How To Brew a Delicious Extra Special Bitter

Extra Special Bitter

The Extra Special Bitter, or Strong Bitter, is one of my absolute favorite beer styles. While this style can vary slightly regarding the prominence of bitterness, my favorite renditions have a wonderful balance between a bready, biscuity malt profile and an earthy, floral hop profile. Don’t let the name of this style fool you, even the more bitter examples of this style are still not quite at American IPA levels. The 2021 guidelines for this style of beer are below.

  • Original Gravity: 1.048 – 1.060
  • Final Gravity: 1.010 – 1.016
  • Alcohol by Volume: 4.6% – 6.2%
  • Bitterness: 30-50 IBU
  • Color (SRM): 8-18

Extra Special Bitter Ingredients

Malt

The Extra Special Bitter has a more pronounced malt profile than both the ordinary bitter and best bitter, but it is still balanced with the hop profile. To do this, I recommend using an English pale malt, such as Maris Otter, as your base. Between 80% and 85% of our grain bill is dedicated to Maris Otter to build up a rich, malty, and nutty base. To this, I have found that around 10% of a medium British crystal malt, right around 80 Lovibond, adds a perfect amount of sweetness, along with pleasant notes of caramel and toffee. Finally, I finish off the grain bill with 5% Victory malt to enhance the toastiness.

Hops

For the Extra Special Bitter, I recommend using British hops, such as Fuggle, East Kent Goldings, Willamette, Northdown, and Challenger. I would add bittering, flavor, and aroma hops to this style. I like to use Fuggles as my bittering hop and East Kent Goldings as my flavor and aroma additions. Keep the total IBUs right between 35 and 40.

Yeast

For the Extra Special Bitter:

  • English Ale Yeast – WLP002 (White Labs)
  • British Ale Yeast – WLP005 (White Labs)
  • English Special Bitter -1768-PC (Wyeast)
  • British Ale – 1098 (Wyeast)

Water

Last but not least, the water. I use a reverse osmosis filtration system for all beers I brew and build up my water profile from scratch. My water profile looked like this:

  • Calcium: 50 ppm
  • Sodium: 15 ppm
  • Sulfates: 110 ppm
  • Chloride: 50 ppm

Extra Special Bitter Recipe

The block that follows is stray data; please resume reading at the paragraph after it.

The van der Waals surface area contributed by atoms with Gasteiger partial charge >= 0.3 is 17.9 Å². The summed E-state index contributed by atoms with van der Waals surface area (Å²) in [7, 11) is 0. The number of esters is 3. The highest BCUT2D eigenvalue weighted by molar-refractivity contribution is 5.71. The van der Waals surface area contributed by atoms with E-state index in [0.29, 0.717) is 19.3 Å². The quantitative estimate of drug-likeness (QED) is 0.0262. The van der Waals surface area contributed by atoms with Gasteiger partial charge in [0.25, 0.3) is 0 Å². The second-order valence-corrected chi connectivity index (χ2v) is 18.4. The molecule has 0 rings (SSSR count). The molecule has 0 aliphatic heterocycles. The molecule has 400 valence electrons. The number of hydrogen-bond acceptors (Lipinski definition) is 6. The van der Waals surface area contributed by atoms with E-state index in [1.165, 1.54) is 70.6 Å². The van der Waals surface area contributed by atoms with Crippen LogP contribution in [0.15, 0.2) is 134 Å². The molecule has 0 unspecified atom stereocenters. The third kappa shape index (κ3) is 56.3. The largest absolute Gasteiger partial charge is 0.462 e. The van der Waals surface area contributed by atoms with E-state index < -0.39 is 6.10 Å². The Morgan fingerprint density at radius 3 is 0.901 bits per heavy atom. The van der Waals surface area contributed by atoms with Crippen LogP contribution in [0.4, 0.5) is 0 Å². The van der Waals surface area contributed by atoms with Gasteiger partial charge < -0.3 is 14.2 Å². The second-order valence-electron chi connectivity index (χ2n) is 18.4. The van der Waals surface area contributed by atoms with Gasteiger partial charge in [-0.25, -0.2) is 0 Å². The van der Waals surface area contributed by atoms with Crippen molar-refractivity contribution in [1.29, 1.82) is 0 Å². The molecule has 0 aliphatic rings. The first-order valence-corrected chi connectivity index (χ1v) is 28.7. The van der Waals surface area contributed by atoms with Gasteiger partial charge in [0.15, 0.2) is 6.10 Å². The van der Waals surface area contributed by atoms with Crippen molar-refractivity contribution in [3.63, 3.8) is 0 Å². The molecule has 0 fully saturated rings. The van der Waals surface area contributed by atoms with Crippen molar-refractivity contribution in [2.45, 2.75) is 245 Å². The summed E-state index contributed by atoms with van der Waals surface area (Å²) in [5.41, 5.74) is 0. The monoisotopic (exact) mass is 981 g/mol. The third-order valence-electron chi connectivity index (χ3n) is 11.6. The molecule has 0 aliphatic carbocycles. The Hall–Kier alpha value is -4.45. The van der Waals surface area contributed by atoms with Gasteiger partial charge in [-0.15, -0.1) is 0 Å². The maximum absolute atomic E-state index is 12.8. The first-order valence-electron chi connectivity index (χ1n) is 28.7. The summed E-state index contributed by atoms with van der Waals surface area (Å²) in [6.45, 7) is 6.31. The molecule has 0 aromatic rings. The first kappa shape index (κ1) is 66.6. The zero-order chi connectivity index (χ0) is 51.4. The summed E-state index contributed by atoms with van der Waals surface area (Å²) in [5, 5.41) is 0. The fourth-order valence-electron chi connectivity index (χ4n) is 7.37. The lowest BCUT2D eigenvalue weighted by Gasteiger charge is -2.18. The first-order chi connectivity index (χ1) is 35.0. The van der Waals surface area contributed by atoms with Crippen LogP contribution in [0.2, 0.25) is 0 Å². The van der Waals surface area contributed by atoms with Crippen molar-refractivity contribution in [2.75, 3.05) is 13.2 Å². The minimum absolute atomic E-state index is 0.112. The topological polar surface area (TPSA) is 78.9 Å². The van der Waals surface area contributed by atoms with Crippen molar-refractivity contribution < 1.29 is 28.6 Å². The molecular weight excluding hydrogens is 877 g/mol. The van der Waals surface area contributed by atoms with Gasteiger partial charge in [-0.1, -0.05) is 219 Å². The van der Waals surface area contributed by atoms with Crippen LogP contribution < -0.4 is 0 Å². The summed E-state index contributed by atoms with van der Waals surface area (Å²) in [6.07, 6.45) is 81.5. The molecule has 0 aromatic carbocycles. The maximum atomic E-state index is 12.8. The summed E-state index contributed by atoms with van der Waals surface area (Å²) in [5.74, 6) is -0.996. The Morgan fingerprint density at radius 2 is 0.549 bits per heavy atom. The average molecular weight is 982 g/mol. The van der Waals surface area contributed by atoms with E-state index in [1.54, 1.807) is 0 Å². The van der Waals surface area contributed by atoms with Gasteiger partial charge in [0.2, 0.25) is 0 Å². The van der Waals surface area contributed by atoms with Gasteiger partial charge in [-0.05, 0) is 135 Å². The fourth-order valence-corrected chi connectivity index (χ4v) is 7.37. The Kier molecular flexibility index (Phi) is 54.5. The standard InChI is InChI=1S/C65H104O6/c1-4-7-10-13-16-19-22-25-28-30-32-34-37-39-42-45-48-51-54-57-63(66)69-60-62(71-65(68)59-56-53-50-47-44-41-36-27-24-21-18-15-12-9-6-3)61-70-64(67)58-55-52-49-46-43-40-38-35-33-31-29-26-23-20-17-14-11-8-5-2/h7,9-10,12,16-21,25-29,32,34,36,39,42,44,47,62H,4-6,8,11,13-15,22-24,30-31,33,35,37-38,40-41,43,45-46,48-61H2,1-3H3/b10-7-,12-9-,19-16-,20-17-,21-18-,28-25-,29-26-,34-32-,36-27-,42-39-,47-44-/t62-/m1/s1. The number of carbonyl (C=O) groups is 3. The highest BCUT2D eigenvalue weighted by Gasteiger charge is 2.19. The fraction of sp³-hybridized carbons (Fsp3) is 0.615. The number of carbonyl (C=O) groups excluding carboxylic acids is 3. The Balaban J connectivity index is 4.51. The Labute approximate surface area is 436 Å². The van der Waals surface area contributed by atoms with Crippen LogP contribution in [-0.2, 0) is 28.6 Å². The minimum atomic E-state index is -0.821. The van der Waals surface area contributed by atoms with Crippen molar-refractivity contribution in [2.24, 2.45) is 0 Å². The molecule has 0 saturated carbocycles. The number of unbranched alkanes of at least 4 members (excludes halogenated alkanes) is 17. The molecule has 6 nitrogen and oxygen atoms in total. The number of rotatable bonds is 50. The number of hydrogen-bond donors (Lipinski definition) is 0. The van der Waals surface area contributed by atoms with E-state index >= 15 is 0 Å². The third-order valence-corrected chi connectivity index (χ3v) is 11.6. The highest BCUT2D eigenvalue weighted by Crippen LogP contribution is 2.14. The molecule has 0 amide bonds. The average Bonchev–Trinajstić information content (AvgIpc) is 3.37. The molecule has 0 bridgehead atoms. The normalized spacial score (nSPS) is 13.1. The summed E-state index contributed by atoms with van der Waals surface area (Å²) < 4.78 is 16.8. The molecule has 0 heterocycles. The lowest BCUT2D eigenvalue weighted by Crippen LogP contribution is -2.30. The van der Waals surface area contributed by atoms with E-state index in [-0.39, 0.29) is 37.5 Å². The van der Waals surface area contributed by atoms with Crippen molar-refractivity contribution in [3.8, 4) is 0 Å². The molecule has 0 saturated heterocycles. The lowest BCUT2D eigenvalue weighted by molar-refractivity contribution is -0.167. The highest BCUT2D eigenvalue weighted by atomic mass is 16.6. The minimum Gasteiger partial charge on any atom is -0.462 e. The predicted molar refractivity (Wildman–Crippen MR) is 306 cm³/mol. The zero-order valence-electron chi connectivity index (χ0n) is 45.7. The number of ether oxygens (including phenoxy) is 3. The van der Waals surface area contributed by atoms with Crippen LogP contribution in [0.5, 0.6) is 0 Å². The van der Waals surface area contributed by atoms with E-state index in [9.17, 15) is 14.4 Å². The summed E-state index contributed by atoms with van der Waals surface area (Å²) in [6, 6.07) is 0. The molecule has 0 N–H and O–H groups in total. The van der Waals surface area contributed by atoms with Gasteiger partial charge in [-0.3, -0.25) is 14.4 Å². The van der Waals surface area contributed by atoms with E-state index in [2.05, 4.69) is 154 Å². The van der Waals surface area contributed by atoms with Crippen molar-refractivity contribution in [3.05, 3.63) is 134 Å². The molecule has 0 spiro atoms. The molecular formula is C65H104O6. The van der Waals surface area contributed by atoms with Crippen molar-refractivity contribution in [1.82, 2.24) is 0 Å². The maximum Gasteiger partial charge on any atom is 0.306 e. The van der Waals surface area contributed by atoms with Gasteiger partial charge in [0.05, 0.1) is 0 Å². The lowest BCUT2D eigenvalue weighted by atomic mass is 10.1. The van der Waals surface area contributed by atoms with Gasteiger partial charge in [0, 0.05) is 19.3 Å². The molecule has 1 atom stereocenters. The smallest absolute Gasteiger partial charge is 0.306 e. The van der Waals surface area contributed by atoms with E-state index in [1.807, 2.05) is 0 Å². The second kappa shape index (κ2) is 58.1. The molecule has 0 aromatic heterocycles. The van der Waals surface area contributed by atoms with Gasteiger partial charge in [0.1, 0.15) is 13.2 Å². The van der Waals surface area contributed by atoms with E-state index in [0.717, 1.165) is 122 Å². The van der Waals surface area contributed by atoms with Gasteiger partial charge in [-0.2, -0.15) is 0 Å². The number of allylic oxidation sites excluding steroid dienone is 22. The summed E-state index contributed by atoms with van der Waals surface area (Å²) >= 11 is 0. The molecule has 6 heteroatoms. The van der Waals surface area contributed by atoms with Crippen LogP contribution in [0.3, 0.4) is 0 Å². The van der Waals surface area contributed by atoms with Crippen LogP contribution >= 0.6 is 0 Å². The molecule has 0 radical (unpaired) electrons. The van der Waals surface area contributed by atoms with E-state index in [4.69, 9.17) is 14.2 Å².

The following is a 5-gallon batch of an Extra Special Bitter. The numbers for this beer are included below.

  • Original Gravity: 1.057
  • Final Gravity: 1.010 – 1.016
  • Alcohol by Volume: 5.6%
  • Bitterness: 36.9 IBU
  • Color (SRM): 12.3

Grain Bill

  • Maris Otter – 9 lbs (84.9%)
  • Medium Crystal 80L – 1 lb 0.8 oz (9.9%)
  • Victory – 8.8 oz (5.2%)

Hops

  • 1.20 oz Fuggle at 60 minutes (17.8 IBUs)
  • 1.15 oz East Kent Goldings at 30 minutes (14.5 IBUs)
  • 1.40 oz East Kent Goldings at 5 minutes (4.6 IBUs)

Yeast

English Ale Yeast – WLP002

Mash

Add your salts and pH buffer if needed, and fill your mash tun to the required volume and temperature for your mash to drop to 152 degrees Fahrenheit. For me, it was 3.31 gallons at 163 degrees Fahrenheit. After 60 minutes, raise your mash temperature to 168 degrees for mash out. After mashing out, begin to sparge until you reach a pre-boil gravity of around 1.050. For me, it was 4.75 gallons.

Boil

Boil the wort for 90 minutes. Add the hops in as necessary. At 10 minutes, I added yeast nutrients and at 5 minutes I added whirlfloc tablets as my clarifying agent. Once the boil is complete, whirlpool the wort for 10 minutes and then let it wind down for 10 minutes.

Fermentation

Knock the wort out in your heat exchanger so that the pitching temperature is 64 degrees and then measure the gravity and pitch the yeast. My initial gravity was 1.057. Let the temperature free rise up to 67 degrees and hold through fermentation. Once you are within 5 specific gravity points from your target FG, let the temperature free rise up to 72 degrees. After 48 hours, cold crash to 33 degrees and hold for another 48 hours. Once your cold crash is complete, transfer it to the brite tank and carbonate it to 2.4 vols. After 3 days in the brite tank, keg it and enjoy!

If you decide to try this recipe, or another Extra Special Bitter recipe, feel free to send us a comment and let us know how it went! And if you want to see more recipes like this, sign up for our newsletter below to be notified when a new post is released. Cheers!

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1 Comment

  1. Dear thebeerjunkies.com owner, You always provide clear explanations and step-by-step instructions.

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